By dislodging a microtubule-binding protein, the Aurora B kinase helps prevent sloppy connections between chromosomes and the mitotic spindle, Chan et al. suggest.
The KMN complex connects spindle microtubules to kinetochores, which is essential for chromosomes to separate during mitosis. To forge solid links between microtubules and the kinetochore, however, the KMN complex might need help from the Ska complex, but researchers aren't sure what recruits this latter group of proteins to the kinetochore.
Chan et al. found that two members of the KMN complex, Ndc80 and Mis13, bring the Ska complex to kinetochores. The mitotic kinase Aurora B inhibited this association by phosphorylating the Ska complex, thereby bumping it from kinetochores. Cells expressing a nonphosphorylatable Ska complex formed incorrect kinetochore–microtubule attachments and took longer to complete mitosis.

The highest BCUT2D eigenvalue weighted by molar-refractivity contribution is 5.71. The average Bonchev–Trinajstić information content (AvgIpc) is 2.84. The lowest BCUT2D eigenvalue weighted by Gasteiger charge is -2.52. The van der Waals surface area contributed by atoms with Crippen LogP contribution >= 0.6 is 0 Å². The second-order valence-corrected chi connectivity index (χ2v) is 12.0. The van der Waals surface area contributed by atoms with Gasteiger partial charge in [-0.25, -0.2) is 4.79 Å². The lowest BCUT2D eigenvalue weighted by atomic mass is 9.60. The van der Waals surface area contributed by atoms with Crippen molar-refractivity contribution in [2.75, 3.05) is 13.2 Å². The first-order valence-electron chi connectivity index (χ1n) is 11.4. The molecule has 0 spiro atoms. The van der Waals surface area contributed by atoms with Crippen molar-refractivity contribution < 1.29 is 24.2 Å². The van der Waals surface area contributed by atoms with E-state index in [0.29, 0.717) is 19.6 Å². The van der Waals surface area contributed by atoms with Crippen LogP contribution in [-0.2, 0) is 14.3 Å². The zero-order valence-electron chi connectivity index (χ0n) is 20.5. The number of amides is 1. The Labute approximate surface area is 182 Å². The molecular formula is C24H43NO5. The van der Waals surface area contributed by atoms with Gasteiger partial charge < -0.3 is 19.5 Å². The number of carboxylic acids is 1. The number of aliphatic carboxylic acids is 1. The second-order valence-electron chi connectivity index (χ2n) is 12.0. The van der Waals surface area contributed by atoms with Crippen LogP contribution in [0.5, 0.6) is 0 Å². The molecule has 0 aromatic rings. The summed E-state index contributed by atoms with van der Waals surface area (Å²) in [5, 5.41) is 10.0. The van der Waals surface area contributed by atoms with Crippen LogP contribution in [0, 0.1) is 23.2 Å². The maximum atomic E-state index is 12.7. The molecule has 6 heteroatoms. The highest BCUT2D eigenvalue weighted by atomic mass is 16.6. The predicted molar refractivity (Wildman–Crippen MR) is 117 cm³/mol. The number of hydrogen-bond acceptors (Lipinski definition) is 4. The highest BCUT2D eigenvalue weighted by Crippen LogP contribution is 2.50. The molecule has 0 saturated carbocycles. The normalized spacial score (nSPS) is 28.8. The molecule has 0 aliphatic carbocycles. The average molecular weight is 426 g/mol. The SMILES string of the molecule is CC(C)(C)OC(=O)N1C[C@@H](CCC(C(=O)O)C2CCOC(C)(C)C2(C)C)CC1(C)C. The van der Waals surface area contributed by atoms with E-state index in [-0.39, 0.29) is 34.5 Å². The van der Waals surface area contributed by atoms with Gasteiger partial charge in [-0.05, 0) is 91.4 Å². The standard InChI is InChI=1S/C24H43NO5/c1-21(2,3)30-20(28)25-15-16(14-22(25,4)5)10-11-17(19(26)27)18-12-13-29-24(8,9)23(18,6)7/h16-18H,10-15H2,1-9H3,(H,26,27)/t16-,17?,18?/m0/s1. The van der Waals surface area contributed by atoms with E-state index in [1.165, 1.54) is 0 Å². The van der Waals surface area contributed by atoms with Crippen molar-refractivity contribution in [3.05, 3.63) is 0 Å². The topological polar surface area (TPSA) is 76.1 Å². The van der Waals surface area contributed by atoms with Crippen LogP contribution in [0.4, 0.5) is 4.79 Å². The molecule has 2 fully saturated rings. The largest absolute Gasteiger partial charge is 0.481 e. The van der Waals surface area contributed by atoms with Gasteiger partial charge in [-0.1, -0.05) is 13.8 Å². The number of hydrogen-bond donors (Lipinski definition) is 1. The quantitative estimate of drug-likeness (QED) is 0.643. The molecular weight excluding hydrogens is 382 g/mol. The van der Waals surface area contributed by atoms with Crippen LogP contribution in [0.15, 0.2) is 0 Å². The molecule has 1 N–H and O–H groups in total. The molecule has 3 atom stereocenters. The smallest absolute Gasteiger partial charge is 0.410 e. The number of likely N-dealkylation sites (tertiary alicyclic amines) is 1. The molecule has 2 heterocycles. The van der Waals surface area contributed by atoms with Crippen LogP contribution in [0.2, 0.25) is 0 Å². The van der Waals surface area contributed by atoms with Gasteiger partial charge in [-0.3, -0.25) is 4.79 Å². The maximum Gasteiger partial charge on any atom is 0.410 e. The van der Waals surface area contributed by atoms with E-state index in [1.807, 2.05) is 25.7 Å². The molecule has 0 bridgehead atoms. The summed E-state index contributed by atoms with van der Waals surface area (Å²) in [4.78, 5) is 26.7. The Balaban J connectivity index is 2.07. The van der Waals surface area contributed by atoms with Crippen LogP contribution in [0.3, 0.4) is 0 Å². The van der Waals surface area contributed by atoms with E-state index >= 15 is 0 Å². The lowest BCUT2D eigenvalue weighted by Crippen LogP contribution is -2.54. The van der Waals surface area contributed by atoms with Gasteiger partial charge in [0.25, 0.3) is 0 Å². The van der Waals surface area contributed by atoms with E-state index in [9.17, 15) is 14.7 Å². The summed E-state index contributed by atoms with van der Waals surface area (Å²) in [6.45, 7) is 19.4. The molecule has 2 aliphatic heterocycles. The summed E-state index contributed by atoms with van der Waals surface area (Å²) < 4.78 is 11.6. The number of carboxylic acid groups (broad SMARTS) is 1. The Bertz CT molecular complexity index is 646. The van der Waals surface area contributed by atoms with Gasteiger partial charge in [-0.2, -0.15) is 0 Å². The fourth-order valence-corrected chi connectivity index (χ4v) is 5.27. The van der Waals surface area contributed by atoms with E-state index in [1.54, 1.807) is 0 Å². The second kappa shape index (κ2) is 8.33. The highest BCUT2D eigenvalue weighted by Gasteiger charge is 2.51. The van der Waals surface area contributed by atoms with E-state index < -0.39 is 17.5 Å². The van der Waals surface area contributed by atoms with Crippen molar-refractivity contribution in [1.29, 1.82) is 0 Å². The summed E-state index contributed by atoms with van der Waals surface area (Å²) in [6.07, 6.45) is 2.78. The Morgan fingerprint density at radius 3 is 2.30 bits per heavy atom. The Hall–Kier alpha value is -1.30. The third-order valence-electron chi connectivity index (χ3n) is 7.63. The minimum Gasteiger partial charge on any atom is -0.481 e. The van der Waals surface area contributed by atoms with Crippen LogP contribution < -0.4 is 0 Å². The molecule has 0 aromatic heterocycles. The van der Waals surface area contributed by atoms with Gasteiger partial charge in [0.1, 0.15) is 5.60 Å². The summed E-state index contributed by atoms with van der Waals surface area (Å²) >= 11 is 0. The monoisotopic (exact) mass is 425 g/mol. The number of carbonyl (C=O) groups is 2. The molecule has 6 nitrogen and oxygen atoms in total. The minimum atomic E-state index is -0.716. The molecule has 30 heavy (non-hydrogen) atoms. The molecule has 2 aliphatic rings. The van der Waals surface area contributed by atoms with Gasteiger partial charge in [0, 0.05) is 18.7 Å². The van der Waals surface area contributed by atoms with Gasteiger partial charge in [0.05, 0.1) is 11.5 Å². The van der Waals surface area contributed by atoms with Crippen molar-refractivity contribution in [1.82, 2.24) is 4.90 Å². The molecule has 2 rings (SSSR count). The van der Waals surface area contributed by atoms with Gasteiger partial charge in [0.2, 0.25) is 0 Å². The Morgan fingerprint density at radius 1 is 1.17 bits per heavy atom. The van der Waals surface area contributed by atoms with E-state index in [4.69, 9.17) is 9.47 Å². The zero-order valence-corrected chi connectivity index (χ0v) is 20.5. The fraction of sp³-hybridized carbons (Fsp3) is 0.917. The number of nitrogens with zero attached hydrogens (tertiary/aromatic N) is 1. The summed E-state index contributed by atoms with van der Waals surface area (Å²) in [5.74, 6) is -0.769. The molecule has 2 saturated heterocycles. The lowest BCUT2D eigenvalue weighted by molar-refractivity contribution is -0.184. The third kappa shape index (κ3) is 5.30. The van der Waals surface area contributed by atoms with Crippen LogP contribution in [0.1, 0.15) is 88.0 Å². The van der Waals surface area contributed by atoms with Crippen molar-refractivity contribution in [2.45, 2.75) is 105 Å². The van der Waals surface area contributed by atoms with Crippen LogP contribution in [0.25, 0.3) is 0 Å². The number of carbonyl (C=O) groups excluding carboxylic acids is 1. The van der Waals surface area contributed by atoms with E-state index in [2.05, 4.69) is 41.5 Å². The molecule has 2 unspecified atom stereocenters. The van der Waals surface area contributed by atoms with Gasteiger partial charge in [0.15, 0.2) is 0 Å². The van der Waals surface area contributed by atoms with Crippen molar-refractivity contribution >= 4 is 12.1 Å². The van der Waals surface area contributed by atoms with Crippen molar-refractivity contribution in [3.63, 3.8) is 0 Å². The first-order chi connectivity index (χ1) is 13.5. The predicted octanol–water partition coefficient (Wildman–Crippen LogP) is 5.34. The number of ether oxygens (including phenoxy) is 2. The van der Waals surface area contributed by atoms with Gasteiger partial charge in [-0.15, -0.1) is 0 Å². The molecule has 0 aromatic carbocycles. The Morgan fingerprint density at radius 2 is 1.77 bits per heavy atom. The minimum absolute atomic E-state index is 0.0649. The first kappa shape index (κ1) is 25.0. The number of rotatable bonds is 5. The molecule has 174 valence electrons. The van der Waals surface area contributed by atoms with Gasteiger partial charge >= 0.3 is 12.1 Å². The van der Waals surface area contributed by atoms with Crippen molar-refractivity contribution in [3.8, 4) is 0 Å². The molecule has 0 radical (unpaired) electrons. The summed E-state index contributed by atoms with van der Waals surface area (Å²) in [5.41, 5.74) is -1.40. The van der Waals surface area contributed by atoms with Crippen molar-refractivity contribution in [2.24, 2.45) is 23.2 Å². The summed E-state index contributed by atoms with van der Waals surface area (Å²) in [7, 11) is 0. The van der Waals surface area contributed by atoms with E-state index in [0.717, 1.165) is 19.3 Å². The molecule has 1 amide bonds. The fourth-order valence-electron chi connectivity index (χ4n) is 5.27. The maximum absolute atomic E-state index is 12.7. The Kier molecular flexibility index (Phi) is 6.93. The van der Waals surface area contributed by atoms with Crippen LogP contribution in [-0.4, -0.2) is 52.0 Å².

The researchers propose a division of labor during microtubule attachment. Early on in mitosis, microtubules promiscuously connect to and disconnect from kinetochores. If the Ska complex fastens to the KMN complex at this stage, it will land close to Aurora B and be phosphorylated, causing it to drop off. Once the KMN complex establishes a correctly oriented connection between a microtubule and a kinetochore, the Ska complex can land without being phosphorylated because tension from the spindle pulls KMN and the Ska complex away from Aurora B. Ska can then seal the kinetochore–microtubule link. Delaying the Ska complex's arrival until microtubules are correctly attached might prevent it from clamping weak attachments in place.